Rox stun Dodgers on McMahon's walk-off HR

Colorado pulls within 1 1/2 games of NL West co-leaders

August 12th, 2018

DENVER -- Rockies rookie invited his parents, Jim and Tracy, and girlfriend to town this weekend. By the end of Saturday night, the family just might've grown.
That's because the Purple Pinstripe-impassioned folks among the sold-out crowd of 47,633 at Coors Field -- and possibly the entire Rocky Mountain Region -- was ready to adopt him.
McMahon socked a three-run, ninth-inning homer off Dodgers reliever JT Chargois to give the Rockies a dramatic 3-2 walk-off victory that pulled them to 1 1/2 games behind the National League West co-leading Dodgers and D-backs.
On Friday night, McMahon's seventh-inning homer proved the difference in a 5-4 victory, but it took some seat-of-the-pants bullpen work to cement his place as that night's luminary. But after he jumped on Chargois' 1-0 fastball and sent it a Statcast-projected 391 feet over the out-of-town scoreboard in right on Saturday, there was no doubt who the man of the night was.

"That was awesome," said McMahon, 23, who started because All-Star third baseman was out with a sore right shoulder -- the same problem that forced McMahon into action Friday. "I thought last night was the greatest night of my life.
"Shortly after, I found out this was."
While Rockies fans shook Coors, and the sizable contingent of Dodgers fans who always come was left shaking their collective head, McMahon's teammates actually were a little subdued. But that's what you would call a player-safety issue.
McMahon, feeling all the emotion of a year that saw him make the Opening Day roster but endure two options to Triple-A Albuquerque, bounded across the plate, his fists pumping. His teammates dumped him with drink and individually wrapped gum from the dugout pockets, but they cleared his way. Even Dinger, the triceratops mascot, tiptoed aside, possibly fearing he could become extinct like the dino that inspired the costume.

The finish is part of what's building into a division race rich with crazy moments. This four-game series, which concludes Sunday afternoon, bears witness.
It started with Rockies relievers , and combining to give up five home runs in the final three innings of an 8-5 loss on Thursday night. On Friday, McMahon's homer put the Rockies in the win column despite the team going 0-for-13 with runners in scoring position.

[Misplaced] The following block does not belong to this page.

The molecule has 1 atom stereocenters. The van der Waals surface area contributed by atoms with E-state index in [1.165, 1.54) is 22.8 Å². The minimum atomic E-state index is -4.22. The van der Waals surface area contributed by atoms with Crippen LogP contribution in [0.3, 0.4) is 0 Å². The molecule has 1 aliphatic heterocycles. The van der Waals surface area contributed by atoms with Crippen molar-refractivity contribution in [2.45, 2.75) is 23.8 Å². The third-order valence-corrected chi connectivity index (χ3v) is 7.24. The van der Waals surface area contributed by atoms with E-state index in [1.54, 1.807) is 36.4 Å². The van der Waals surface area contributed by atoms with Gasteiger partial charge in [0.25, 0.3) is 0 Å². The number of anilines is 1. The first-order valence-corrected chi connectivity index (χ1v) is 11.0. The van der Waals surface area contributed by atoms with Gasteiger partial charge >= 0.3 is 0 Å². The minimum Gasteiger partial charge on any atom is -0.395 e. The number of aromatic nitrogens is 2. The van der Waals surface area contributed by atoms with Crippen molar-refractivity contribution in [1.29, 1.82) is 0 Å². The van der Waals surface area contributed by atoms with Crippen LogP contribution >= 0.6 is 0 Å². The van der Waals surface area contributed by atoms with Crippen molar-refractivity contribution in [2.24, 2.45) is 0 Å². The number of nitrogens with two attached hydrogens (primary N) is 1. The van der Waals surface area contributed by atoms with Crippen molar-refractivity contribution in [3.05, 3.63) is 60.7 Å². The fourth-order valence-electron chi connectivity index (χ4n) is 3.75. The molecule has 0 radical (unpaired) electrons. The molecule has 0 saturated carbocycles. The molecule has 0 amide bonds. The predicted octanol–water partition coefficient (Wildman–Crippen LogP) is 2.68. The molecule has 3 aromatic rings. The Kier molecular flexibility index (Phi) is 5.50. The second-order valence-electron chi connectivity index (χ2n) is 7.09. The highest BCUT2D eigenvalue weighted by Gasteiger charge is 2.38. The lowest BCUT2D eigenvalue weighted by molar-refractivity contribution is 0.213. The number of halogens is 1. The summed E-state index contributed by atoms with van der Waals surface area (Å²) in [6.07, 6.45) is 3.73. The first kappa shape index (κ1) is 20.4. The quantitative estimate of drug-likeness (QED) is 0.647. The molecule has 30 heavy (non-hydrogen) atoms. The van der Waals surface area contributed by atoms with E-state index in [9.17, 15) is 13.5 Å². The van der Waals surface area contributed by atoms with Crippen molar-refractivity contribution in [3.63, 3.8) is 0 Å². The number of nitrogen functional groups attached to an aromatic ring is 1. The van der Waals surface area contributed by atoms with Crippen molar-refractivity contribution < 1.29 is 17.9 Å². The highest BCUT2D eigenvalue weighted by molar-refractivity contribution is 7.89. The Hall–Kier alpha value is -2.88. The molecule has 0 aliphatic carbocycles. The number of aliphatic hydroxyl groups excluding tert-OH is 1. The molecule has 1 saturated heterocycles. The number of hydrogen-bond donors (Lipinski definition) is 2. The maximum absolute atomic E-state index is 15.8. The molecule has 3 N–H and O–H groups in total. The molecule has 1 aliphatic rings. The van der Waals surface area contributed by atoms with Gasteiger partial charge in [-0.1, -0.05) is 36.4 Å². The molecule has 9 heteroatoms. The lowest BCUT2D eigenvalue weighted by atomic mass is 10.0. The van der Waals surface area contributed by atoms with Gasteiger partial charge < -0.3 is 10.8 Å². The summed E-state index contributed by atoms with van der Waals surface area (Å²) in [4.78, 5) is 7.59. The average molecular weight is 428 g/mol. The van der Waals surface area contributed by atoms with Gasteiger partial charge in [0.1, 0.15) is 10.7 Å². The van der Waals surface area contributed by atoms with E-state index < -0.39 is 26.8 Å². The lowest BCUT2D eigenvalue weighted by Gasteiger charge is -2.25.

McMahon's homer on Saturday came after the Rockies seemed destined to waste a career-high 10 strikeouts from lefty starter , who went seven innings and gave up two runs -- on Manny Machado's double, followed by 's triple in the first, and on 's solo homer in the second.

Of course, the Rockies dugout doesn't read Twitter, where the more acerbic fans and basement-sabermetricians were burying the team.
"I don't know how to explain it, except the people who watch our group, the people who watch our position players, the guys who are out there each and every day, I hope that it can be sensed through the fans that are here at Coors Field," Rockies manager Bud Black said. "I hope that it can be sensed through television broadcasts that these guys keep playing with an intensity and focus through 54 outs or, if there's extra innings, beyond."
Dodgers starter held the Rockies scoreless on four hits, with three walks and six strikeouts in his seven innings. He escaped a two-on, one-out jam in the first inning and benefited from three double plays -- one on a miraculous diving play and glove flip by second baseman to rob DJ LeMahieu in the third, another when made an ill-fated decision and strayed too far from first base on 's flyout to Puig in the fourth and another on a first-pitch grounder from in the sixth.

But Freeland, using his changeup along with his hard stuff more effectively than in any start this year, kept pitching and believing. (4-5), who pitched around a leadoff walk in the ninth, got the win.
"I have that sense every single game we play with this offense," Freeland said. "Look at us one through nine. We can do a ton of damage, and it showed right there in the ninth inning. We did not give up at all, Mac got a good pitch to put a good swing on, and he did all the damage."
Story doubled with one out in the ninth against . Arenado, who can't throw but can swing, pinch-hit for Parra and was hit by Chargois (2-4) -- who was called on to protect the lead for the Dodgers because All-Star closer is on the disabled list with an irregular heartbeat. Desmond grounded to the middle, but Dozier made another amazing dive and glove flip to get a forceout at second.

Then McMahon demonstrated why he was recalled July 29, and why he is hitting .344 with two homers and four doubles since. In addition to refinements that have quickened his swing, which allowed him to reach Chargois' 95.2-mph fastball, he is ready to hit. Black had cautioned him against what he called "premeditated takes."
"When I got sent down, Glenallen Hill, our manager [at Albuquerque] reminded me of that. I'm a very aggressive hitter, and when I get to two strikes, it's time to battle," McMahon said. "I was taking a lot of pitches when I was up here the first time around, and when I got sent back down, too.
"I'm trying to be aggressive when something comes over the plate."
McMahon is the first player since the D-backs' Chris Young on June 5-6, 2007, to hit a game-winning home run in the seventh inning or later in consecutive games. It was the first time it has happened in Rockies history.

Rockies righty (5-2, 5.67 ERA) had a rough re-entry to the rotation after missing time with a blister on his right middle finger. He started solidly but gave up nine runs in 4 2/3 innings -- with eight runs coming in the fourth and fifth. He hopes for positive momentum in Sunday's 1:10 p.m. MT series finale against the Dodgers and lefty Rich Hill (5-4, 3.62) at Coors Field.